Peak Meters are exact – when they are used to display what they are designed to measure:Sample Peak Amplitude. They do not display an accurate representation of average, perceived loudness over time. They should only be used to monitor and ultimately prevent overload (clipping).

It’s great that the people in Public Radio are finally addressing distribution Loudness consistency and compliance. My hope is their initiative will carry over into their podcast distribution models. In my view before any success is achieved, a full understanding of all spec. descriptors and targets would be essential. I’m referring to Program (Integrated) Loudness, Short Term Loudness, Momentary Loudness, Loudness Range, and True Peak.

Loudness Meter

A Loudness Meter will display all delivery specification descriptors numerically and graphically. Meter descriptors will update in real time as audio passes through the meter.

Short Term Loudness values are often displayed from a graphical perspective as designed by the developer. For example TC Electronic’s set of meters (with the exception of the LM1n) display Short Term Loudness on a circular graph referred to as Radar. Nugen Audio’s VisLM meter displays Short Term Loudness on a grid based histogram. Both versions can be customized to suit your needs and work equally well.

meters-480

Loudness Meters also include True Peak Meters that display any occurrences of Intersample Peaks.

Descriptors

All Loudness standardization guidelines specify a Program Loudness or “Integrated Loudness” target. This time scaled descriptor indicates the average, perceived loudness of an entire segment or program from start to finish. It is displayed on an Absolute scale in LUFS (Loudness Units relative to Full Scale), or LKFS (Loudness Units K Weighted relative to Full Scale). Both are basically the same. LUFS is utilized in the EBU R128 spec. and LKFS is utilized in the ATSC A/85 spec. What is important is that a Loudness Meter can display Program Loudness in either LUFS or LKFS.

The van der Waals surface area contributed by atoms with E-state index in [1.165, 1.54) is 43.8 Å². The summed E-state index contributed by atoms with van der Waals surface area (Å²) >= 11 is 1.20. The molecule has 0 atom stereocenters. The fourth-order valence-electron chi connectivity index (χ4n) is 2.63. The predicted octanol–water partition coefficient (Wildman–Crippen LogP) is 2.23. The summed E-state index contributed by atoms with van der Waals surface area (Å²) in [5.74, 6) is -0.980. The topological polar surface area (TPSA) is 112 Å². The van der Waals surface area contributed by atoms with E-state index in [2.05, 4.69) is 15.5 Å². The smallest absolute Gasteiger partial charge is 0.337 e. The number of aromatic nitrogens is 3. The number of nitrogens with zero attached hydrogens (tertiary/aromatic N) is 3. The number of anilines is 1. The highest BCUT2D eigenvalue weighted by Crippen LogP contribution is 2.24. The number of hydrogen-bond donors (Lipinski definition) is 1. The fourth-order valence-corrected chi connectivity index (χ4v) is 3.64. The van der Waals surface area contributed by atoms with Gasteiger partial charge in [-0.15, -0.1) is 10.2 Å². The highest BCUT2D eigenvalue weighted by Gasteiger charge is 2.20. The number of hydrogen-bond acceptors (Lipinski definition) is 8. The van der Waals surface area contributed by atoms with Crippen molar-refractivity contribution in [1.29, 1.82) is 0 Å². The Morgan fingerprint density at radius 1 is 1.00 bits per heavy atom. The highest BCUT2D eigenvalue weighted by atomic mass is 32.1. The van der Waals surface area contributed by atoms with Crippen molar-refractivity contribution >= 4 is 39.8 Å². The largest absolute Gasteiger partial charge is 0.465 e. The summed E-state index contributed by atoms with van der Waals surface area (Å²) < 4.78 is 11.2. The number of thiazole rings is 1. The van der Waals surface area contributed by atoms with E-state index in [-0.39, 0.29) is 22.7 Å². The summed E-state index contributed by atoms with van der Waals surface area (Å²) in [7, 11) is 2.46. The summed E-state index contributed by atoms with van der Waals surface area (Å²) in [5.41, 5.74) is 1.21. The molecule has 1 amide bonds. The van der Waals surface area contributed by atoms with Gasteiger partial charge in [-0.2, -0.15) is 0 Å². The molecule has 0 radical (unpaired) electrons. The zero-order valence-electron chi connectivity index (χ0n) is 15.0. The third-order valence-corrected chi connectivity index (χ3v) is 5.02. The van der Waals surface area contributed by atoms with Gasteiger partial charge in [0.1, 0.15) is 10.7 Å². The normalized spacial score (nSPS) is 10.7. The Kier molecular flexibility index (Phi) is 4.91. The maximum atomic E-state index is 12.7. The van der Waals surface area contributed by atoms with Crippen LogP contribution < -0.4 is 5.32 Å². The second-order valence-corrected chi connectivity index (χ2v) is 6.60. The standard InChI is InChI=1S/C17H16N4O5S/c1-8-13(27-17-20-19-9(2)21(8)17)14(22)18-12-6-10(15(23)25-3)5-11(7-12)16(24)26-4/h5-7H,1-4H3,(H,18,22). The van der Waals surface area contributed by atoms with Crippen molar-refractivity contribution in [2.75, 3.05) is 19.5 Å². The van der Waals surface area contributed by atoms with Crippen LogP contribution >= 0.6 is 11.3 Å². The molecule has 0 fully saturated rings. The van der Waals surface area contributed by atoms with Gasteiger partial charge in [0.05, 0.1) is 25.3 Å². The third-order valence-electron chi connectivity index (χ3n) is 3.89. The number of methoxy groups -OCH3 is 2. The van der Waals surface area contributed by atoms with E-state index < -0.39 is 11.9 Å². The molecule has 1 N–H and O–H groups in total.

The Short Term Loudness (S) descriptor is measured within a time window of 3 seconds, and the Momentary Loudness (M) descriptor is measured within a time window of 400 ms.

The Loudness Range (LRA) descriptor can be associated with dynamic range and/or loudness distribution. It is the difference between average soft and average loud parts of an audio segment or program. This useful indicator can help operators decide whether dynamic range compression is necessary.

Gating

The specification Gate (G10) function temporarily pauses loudness measurements when the signal drops below a relative threshold, thus allowing only prominent foreground sound to be measured. The relative threshold is -10 LU below ungated LUFS. Momentary and Short Term measurements are not gated. There is also a -70 LUFS Absolute Gate that will force metering to ignore extreme low level noise.

Absolute vs. Relative

I mentioned that LUFS and LKFS are displayed on an Absolute scale. For example the EBU R128 Program Loudness target is -23.0 LUFS. For Podcast/Internet/Mobile the Program Loudness target is -16.0 LUFS.

There is also a Relative scale that displays LU’s, or Loudness Units. A Relative LU scale corresponds to an Absolute LUFS/LKFS scale, where 0 LU would equal the specified Absolute target. In practice, -23 LUFS in EBU R128 is equal to 0 LU. For Podcast/Mobile -16.0 LUFS would also be equal to 0 LU. Note that the operator would need to set the proper Program Loudness target in the Meter’s Preferences in order to conform.

ab-rel

LU and dB Relationship

1 LU is equal to 1 dB. So for example you may have measured two programs: Program A checks in at -20 LUFS. Program B checks in at -15 LUFS. In this case program B is +5 LU louder than Program A.

Placement

Loudness Meter plugins mainly support online (Real Time) measurement of an audio signal. For an accurate measurement of Program Loudness of a clip or mixed segment the meter must be inserted in the DAW at the very end of a processing chain, preferably on the Master channel. If the inserts on the Master channel are post fader, any change in level using the Master Fader will result in a global gain offset to the entire mix. The meter would then (over time) display the altered Program Loudness.